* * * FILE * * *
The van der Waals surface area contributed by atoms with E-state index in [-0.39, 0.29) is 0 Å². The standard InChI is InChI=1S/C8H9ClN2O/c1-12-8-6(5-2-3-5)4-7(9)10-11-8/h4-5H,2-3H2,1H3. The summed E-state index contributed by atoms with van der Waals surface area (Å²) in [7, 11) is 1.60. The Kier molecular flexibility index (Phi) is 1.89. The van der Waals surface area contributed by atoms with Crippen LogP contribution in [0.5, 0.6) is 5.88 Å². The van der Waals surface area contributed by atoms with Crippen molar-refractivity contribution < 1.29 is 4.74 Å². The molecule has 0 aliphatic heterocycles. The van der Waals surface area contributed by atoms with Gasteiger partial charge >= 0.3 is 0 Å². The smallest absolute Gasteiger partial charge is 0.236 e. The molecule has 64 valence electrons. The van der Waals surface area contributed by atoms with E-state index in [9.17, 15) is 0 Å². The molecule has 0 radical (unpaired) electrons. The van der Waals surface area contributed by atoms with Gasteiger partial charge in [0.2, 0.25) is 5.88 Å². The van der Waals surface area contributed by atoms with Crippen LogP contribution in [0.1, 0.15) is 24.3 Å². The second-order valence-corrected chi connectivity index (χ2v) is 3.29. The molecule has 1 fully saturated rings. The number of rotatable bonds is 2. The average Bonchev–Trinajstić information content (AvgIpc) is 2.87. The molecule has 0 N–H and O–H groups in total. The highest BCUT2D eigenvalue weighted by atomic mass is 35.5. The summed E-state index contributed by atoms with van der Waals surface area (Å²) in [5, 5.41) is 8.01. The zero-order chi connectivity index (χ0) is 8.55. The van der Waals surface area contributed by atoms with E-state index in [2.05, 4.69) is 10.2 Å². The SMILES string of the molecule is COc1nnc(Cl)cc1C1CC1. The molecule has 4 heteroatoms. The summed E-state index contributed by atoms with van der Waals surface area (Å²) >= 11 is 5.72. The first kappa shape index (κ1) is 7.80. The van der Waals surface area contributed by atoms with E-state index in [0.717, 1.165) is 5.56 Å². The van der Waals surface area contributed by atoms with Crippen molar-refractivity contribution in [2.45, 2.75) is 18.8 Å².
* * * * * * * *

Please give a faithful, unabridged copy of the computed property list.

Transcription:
The van der Waals surface area contributed by atoms with E-state index in [-0.39, 0.29) is 0 Å². The standard InChI is InChI=1S/C8H9ClN2O/c1-12-8-6(5-2-3-5)4-7(9)10-11-8/h4-5H,2-3H2,1H3. The summed E-state index contributed by atoms with van der Waals surface area (Å²) in [7, 11) is 1.60. The Kier molecular flexibility index (Phi) is 1.89. The van der Waals surface area contributed by atoms with Crippen LogP contribution in [0.5, 0.6) is 5.88 Å². The van der Waals surface area contributed by atoms with Crippen molar-refractivity contribution < 1.29 is 4.74 Å². The molecule has 0 aliphatic heterocycles. The van der Waals surface area contributed by atoms with Gasteiger partial charge >= 0.3 is 0 Å². The smallest absolute Gasteiger partial charge is 0.236 e. The molecule has 64 valence electrons. The van der Waals surface area contributed by atoms with E-state index in [9.17, 15) is 0 Å². The molecule has 0 radical (unpaired) electrons. The van der Waals surface area contributed by atoms with Gasteiger partial charge in [0.2, 0.25) is 5.88 Å². The van der Waals surface area contributed by atoms with Crippen LogP contribution in [0.1, 0.15) is 24.3 Å². The second-order valence-corrected chi connectivity index (χ2v) is 3.29. The molecule has 1 fully saturated rings. The number of rotatable bonds is 2. The average Bonchev–Trinajstić information content (AvgIpc) is 2.87. The molecule has 0 N–H and O–H groups in total. The highest BCUT2D eigenvalue weighted by atomic mass is 35.5. The summed E-state index contributed by atoms with van der Waals surface area (Å²) in [5, 5.41) is 8.01. The zero-order chi connectivity index (χ0) is 8.55. The van der Waals surface area contributed by atoms with E-state index in [2.05, 4.69) is 10.2 Å². The SMILES string of the molecule is COc1nnc(Cl)cc1C1CC1. The molecule has 4 heteroatoms. The summed E-state index contributed by atoms with van der Waals surface area (Å²) >= 11 is 5.72. The first kappa shape index (κ1) is 7.80. The van der Waals surface area contributed by atoms with E-state index in [0.717, 1.165) is 5.56 Å². The van der Waals surface area contributed by atoms with Crippen molar-refractivity contribution in [2.45, 2.75) is 18.8 Å².